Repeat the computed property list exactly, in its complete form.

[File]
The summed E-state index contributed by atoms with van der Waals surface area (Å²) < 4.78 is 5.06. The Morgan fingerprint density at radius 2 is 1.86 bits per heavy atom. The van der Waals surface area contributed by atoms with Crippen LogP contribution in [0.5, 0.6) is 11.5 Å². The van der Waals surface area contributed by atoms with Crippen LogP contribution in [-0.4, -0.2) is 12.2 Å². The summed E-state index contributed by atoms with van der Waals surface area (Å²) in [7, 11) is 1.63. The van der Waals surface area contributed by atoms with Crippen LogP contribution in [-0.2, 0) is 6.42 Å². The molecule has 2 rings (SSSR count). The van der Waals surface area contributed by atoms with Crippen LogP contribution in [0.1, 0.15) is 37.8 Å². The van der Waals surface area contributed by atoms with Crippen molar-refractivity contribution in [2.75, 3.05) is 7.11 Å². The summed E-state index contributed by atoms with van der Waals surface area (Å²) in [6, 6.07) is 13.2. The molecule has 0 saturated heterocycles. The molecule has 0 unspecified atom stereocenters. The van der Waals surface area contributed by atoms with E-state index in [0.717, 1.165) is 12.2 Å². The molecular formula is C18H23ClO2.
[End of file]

The summed E-state index contributed by atoms with van der Waals surface area (Å²) < 4.78 is 5.06. The Morgan fingerprint density at radius 2 is 1.86 bits per heavy atom. The van der Waals surface area contributed by atoms with Crippen LogP contribution in [0.5, 0.6) is 11.5 Å². The van der Waals surface area contributed by atoms with Crippen LogP contribution in [-0.4, -0.2) is 12.2 Å². The summed E-state index contributed by atoms with van der Waals surface area (Å²) in [7, 11) is 1.63. The van der Waals surface area contributed by atoms with Crippen LogP contribution in [-0.2, 0) is 6.42 Å². The molecule has 2 rings (SSSR count). The van der Waals surface area contributed by atoms with Crippen LogP contribution in [0.1, 0.15) is 37.8 Å². The van der Waals surface area contributed by atoms with Crippen molar-refractivity contribution in [2.75, 3.05) is 7.11 Å². The summed E-state index contributed by atoms with van der Waals surface area (Å²) in [6, 6.07) is 13.2. The molecule has 0 saturated heterocycles. The molecule has 0 unspecified atom stereocenters. The van der Waals surface area contributed by atoms with E-state index in [0.717, 1.165) is 12.2 Å². The molecular formula is C18H23ClO2.